All applicants for Medicaid-certified nursing facilities are required to be screened for possible serious mental disorders, intellectual disabilities and related conditions through the PASARR process. This is because the intent of F645 is to ensure that each resident in a nursing facility with one of these conditions is screened prior to admission and that those people who are identified to have MD/ID are evaluated and receive the care and services that they need in the most appropriate integrated setting. The initial screening is appropriately named “Level I Identification of individuals with MD or ID” and its purpose is to identify the individuals who would require a PASARR Level II evaluation and determination, which is an in-depth evaluation by a state-designated authority, which also occurs prior to admission.

    The Level II assists with determining the appropriate setting for the person, as well as if any specialized services and/or rehabilitative services would be needed, so this cannot be conducted by the nursing facility. Each State Medicaid Agency has its own processes for Level I and Level 2 Screens, so it’s important to review your state-specific requirements if you have questions. The State is responsible for providing or arranging for specialized services for residents, and the facility is responsible for providing all the other care/services that are appropriate to the resident’s condition. Specialized services that the State could arrange for are those which would normally exceed the NF per diem rate, such as hiring additional staff that are qualified mental health/intellectual disability professionals. Rehabilitative services for MD/ID are those which nursing facility staff could provide and are considered necessary whether or not they are specified in the PASARR Level II or if the resident does or does not require additional services provided by the State. This means that your staff need to understand how to work with the residents that you admit to your building and have an understanding of their underlying conditions.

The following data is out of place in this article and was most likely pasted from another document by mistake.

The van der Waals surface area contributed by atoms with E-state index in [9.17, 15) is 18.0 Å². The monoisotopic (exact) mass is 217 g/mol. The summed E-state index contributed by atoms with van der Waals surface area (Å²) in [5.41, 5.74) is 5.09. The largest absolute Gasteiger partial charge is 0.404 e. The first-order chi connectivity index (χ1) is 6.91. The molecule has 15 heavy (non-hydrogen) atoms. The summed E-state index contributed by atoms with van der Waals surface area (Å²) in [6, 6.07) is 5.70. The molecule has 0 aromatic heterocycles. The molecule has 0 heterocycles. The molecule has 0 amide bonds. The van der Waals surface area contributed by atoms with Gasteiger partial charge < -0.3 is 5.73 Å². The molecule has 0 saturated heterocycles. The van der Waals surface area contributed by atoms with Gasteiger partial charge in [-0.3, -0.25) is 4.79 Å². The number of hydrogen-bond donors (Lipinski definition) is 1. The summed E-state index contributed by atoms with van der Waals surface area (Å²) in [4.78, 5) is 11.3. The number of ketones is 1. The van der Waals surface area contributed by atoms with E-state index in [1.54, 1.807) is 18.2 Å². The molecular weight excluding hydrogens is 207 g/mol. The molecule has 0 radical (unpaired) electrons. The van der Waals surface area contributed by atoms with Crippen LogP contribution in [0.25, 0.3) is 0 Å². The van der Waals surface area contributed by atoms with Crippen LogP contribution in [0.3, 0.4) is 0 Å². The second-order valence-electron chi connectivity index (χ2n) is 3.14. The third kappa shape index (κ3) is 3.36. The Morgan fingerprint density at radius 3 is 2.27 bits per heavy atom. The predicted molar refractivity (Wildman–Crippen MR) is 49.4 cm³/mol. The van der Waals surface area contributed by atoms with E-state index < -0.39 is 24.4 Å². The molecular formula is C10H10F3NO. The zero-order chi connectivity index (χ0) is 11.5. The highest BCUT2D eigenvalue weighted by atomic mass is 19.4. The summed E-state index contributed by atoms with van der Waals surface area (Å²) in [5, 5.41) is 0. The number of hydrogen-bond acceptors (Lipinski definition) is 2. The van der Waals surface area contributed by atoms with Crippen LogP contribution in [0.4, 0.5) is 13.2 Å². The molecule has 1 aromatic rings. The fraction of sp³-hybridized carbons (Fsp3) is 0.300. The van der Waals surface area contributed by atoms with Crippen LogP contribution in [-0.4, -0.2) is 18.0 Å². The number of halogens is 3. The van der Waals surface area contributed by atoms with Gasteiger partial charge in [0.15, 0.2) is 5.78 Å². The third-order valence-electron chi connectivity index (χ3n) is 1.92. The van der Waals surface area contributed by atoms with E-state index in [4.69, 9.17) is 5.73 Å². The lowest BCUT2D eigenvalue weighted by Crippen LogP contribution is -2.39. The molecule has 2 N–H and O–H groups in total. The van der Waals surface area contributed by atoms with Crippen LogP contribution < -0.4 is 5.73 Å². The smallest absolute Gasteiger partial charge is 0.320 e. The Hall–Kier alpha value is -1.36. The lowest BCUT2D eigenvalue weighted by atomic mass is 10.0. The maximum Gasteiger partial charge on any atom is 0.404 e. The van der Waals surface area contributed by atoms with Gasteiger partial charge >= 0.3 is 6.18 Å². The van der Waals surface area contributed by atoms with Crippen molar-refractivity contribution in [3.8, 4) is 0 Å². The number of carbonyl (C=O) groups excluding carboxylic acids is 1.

As with many cases, there are several exceptions to this requirement, including:

    • Readmission to a nursing facility for a resident who was transferred to a hospital and then back to the nursing facility
    • If a State chooses to not apply the preadmission screening process to an individual:
      • Who is admitted to the facility directly from a hospital after receiving acute inpatient care there
      • Who requires nursing facility services for the condition that the person was treated for in the hospital
      • Whose attending physician has certified, before admission to the facility that the person is likely to require less than 30 days of nursing facility services. If this exception is permitted and the person remains in the facility longer than 30 days, the facility must screen the person using the State’s Level I screening process and refer the resident who may have MD/ID/related condition to the appropriate state-designated authority for a Level II screening.

    PASAAR document review is an important part of a facility’s admission decision process and should not downplayed. If you choose to admit a person who required a Level II screen, remember you need to incorporate the evaluation letter’s recommendations into the plan of care.